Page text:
The Secret Garden, complete online version

First edition illustrated Children's Book By Frances Hodgson Burnett

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320           THE SECRET GARDEN
thing and the highly polished condition of the empty plates returned to the pantry awakened much comment.
" I do wish," Colin would say also, " I do wish the slices of ham were thicker, and one muffin each is not enough for any one."
" It's enough for a person who is going to die," answered Mary when first she heard this, " but -'it's not enough for a person who is going to live. 1 sometimes feel as if I could eat three when those nice fresh heather and gorse smells from the moor come pouring in at the open window."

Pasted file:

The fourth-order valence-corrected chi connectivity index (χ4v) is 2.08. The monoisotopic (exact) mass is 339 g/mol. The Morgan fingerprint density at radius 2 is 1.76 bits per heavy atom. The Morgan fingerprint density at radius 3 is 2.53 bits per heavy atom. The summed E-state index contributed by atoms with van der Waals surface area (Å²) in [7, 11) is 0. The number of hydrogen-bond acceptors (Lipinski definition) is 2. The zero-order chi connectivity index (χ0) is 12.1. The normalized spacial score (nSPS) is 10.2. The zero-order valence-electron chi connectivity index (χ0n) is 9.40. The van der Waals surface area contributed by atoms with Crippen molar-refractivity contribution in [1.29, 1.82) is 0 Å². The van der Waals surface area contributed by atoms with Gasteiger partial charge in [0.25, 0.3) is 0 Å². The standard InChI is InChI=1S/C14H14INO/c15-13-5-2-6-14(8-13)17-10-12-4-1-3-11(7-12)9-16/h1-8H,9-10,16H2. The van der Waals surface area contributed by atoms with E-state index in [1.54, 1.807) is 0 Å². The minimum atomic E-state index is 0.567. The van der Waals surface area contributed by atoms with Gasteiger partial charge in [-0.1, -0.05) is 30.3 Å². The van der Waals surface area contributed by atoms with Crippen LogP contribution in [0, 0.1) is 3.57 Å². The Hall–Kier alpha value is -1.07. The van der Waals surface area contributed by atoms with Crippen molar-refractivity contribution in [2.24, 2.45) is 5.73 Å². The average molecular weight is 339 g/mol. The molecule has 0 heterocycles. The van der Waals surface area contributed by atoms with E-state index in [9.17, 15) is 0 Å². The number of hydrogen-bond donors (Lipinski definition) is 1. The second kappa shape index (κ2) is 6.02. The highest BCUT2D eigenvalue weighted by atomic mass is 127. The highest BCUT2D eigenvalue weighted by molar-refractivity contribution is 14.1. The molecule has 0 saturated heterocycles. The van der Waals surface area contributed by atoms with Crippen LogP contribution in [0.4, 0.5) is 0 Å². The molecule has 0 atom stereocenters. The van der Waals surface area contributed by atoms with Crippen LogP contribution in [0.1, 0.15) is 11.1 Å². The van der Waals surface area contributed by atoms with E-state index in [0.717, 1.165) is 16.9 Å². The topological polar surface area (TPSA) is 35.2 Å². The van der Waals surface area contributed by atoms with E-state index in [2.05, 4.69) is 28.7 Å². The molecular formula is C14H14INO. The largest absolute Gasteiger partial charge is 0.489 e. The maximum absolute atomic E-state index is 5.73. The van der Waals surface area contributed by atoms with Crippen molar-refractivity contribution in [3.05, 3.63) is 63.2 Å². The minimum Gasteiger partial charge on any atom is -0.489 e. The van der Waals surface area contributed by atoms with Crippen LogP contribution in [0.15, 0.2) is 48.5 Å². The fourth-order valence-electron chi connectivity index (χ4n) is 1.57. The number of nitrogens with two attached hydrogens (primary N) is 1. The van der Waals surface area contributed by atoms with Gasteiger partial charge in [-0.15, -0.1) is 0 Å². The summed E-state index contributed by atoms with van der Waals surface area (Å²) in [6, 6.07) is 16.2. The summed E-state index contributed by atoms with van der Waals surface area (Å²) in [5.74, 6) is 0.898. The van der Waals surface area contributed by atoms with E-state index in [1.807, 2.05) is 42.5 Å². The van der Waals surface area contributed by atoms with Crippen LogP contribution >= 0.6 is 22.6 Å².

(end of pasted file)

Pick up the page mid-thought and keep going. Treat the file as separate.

The morning that Dickon — after they had •been enjoying themselves in the garden for about .two hours — went behind a big rose-bush and ibrought forth two tin pails and revealed that one was full of rich new milk with cream on the top of it, and that the other held cottage-made currant buns folded in a clean blue and white napkin, buns so carefully tucked in that they were still hot, there was a riot of surprised joyfulness. What a won­derful thing for Mrs. Sowerby to think of! What a kind, clever woman she must be! How good the buns were! And what delicious fresh milk!
" Magic is in her just as it is in Dickon," said Colin. " It makes her think of ways to do things — nice things. She is a Magic person. Tell her we are grateful, Dickon — extremely grateful."